Sunday, August 16, 2009

The Real Presence: What Jesus Really Said

The Gospel readings for the past three Sundays have been drawn from Chapter 6 of John’s Gospel, which is Jesus’ teaching on his body and blood, the Eucharist. This Gospel reflection continues both today and next Sunday.

Last week the Gospel ended with Jesus’ hearers murmuring and grumbling because this son of Joseph of Nazareth kept referring to himself as “l
iving bread” sent from heaven. He even had the audacity to compare himself to the manna with which God had sustained their forbearers in the Exodus! Jesus went on to make a statement which totally “blew” their minds: “...and the bread which I shall give for the life of the world is my flesh.

Today’s reading (John 6:51-58) opens with not just murmuring and grumbling, but with a wild and wide-open disputation among themselves over the question: HOW?? “
How can this man give us his flesh to eat?” On the face of it, Jesus seems to be advocating cannibalism.

Note two things here: 1) This whole conversation in John 6 between Jesus and the Jewish crowd has been about bread and living bread. But only in last week’s passage (vv. 49-51) was there finally any reference to “
eating”, and the Greek word which John uses for that is phago, the usual term for satisfying the basic need for hunger. 2) Surprisingly, when the Jews argue about Jesus’ literal language regarding his flesh as bread, Jesus neither hastens to clarify that by using euphemisms, nor does he in any way back away from the discussion. Instead, Jesus presses his point further with the most clear, realistic language: so precise and spelled-out that it’s almost like a definition. “ flesh is real food, and my blood is real drink.” John even emphasizes at the end of the passage: “This he he taught...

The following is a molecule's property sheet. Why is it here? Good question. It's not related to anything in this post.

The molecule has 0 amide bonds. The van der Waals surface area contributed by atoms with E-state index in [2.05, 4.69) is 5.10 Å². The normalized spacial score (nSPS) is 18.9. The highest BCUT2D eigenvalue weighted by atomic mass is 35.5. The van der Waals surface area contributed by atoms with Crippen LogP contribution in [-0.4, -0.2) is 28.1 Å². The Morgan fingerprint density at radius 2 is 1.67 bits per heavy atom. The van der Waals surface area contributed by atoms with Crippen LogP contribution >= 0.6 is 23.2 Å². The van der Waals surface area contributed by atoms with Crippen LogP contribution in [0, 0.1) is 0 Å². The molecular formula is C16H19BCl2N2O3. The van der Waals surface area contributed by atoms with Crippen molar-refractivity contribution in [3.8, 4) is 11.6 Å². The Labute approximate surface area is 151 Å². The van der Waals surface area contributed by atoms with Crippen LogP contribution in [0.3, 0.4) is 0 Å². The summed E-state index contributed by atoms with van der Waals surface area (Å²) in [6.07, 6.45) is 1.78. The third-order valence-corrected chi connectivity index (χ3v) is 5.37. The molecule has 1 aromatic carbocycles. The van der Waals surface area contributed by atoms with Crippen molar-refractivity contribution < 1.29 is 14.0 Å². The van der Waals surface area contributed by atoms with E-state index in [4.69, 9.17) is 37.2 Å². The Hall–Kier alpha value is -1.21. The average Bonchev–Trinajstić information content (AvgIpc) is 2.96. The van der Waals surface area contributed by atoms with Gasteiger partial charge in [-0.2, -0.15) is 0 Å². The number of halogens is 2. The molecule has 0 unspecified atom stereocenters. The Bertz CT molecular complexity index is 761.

Not only is Jesus specific in identifying his body as food and his blood as drink, but John translates Jesus’ reference to “
eating” here, not with the general Greek word, phago = to eat, but with the amazingly crude, but terribly descriptive and realistic word, trogo = to gnaw on/munch.

As we think about today’s Gospel passage, several key Eucharistic teachings emerge:

1) There’s no way that you and I can be truly spiritually alive unless we eat Jesus’ body and drink his blood. The flip side
of that is that when you and I do this, we have “
eternal life” and Jesus will raise us up “at the last day”.

2) Jesus’ flesh is really food and his blood is really drink. As he says: “ flesh is true food and my blood is true drink.

3) When you and I eat his body and drink his blood we experience a state of complete “communion”, that is, a common union, “a union together with” Jesus: you and I “abide”, are oned, in Jesus and Jesus in you and me. In fact, to stress how real and close that union is, Jesus parallels it to the relationship he has with God the Father.

4) The principle out of which and by which you and I are able to live is the eating of Jesus’ body and the drinking of his blood. The being at-one with Jesus is based on his clear statement: “ the one who eats me will live because of me.

5) What Jesus proclaims here regarding his body and blood is consistent and identical with our Christian tradition: with what Jesus proclaims to his Apostles and, through them, to us, the Church: “ they were eating, [Jesus] took bread...and said, ‘Take, this is my body.’ And he took a cup...And he said to them, ‘This is my blood of the covenant...Do this in remembrance of me.’

Jesus’ teaching in Scripture and in the Episcopal Church’s tradition regarding the real Presence of Christ in the Eucharist is unquestioned. An interesting historical note, however, is that Thomas Cranmer, who devised the first
Book of Common Prayer in 1549, actually did not accept the real Presence. He denied it because he believed that Christ took his natural body with him in the Ascension, that Christ is currently present in heaven, and that if he is seated at the Father’s right hand in heaven, according to the Creeds, then he can’t be present in the Eucharist. A body can be in only one place at one time. Cranmer felt that, at most, Christ was present and received only “spiritually”. He later acted on his conviction, without the Church’s authority, it seems, when he authored the famous “Black Rubric” which was added to the first revision of the Prayer Book in 1552 (NOTE: The Prayer Book was revised only 3 years after its appearance!!) Cranmer was theologically in error. His Black Rubric was removed from the 1559 version of the Prayer Book, reinserted into the 1662 revision, but with a change in wording clearly not denying the real presence.

The Church’s teaching has traditionally been that, at the Ascension, Jesus‘ body, the vehicle of his humanity, was